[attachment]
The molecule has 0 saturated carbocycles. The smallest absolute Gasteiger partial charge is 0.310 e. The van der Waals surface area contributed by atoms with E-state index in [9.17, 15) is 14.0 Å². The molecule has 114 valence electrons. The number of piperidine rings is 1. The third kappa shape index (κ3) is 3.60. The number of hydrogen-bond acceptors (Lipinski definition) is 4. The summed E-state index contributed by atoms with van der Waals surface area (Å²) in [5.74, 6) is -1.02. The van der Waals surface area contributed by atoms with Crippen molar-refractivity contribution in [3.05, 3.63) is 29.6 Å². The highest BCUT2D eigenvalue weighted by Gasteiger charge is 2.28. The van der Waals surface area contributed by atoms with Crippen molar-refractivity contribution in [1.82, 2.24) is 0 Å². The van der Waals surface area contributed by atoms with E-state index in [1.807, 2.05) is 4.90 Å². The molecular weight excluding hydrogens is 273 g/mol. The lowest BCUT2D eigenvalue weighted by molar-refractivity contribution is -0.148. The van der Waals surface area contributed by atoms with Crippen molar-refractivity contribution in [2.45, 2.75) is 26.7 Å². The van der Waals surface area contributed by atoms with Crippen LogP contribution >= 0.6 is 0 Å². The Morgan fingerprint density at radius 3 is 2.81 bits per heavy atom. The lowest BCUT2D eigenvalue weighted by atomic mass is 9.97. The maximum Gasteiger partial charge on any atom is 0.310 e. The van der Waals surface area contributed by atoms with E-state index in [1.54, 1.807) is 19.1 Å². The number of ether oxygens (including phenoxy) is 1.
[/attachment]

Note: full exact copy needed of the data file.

The molecule has 0 saturated carbocycles. The smallest absolute Gasteiger partial charge is 0.310 e. The van der Waals surface area contributed by atoms with E-state index in [9.17, 15) is 14.0 Å². The molecule has 114 valence electrons. The number of piperidine rings is 1. The third kappa shape index (κ3) is 3.60. The number of hydrogen-bond acceptors (Lipinski definition) is 4. The summed E-state index contributed by atoms with van der Waals surface area (Å²) in [5.74, 6) is -1.02. The van der Waals surface area contributed by atoms with Crippen molar-refractivity contribution in [3.05, 3.63) is 29.6 Å². The highest BCUT2D eigenvalue weighted by Gasteiger charge is 2.28. The van der Waals surface area contributed by atoms with Crippen molar-refractivity contribution in [1.82, 2.24) is 0 Å². The van der Waals surface area contributed by atoms with E-state index in [1.807, 2.05) is 4.90 Å². The molecular weight excluding hydrogens is 273 g/mol. The lowest BCUT2D eigenvalue weighted by molar-refractivity contribution is -0.148. The van der Waals surface area contributed by atoms with Crippen molar-refractivity contribution in [2.45, 2.75) is 26.7 Å². The van der Waals surface area contributed by atoms with Crippen LogP contribution >= 0.6 is 0 Å². The Morgan fingerprint density at radius 3 is 2.81 bits per heavy atom. The lowest BCUT2D eigenvalue weighted by atomic mass is 9.97. The maximum Gasteiger partial charge on any atom is 0.310 e. The van der Waals surface area contributed by atoms with E-state index in [1.54, 1.807) is 19.1 Å². The number of ether oxygens (including phenoxy) is 1.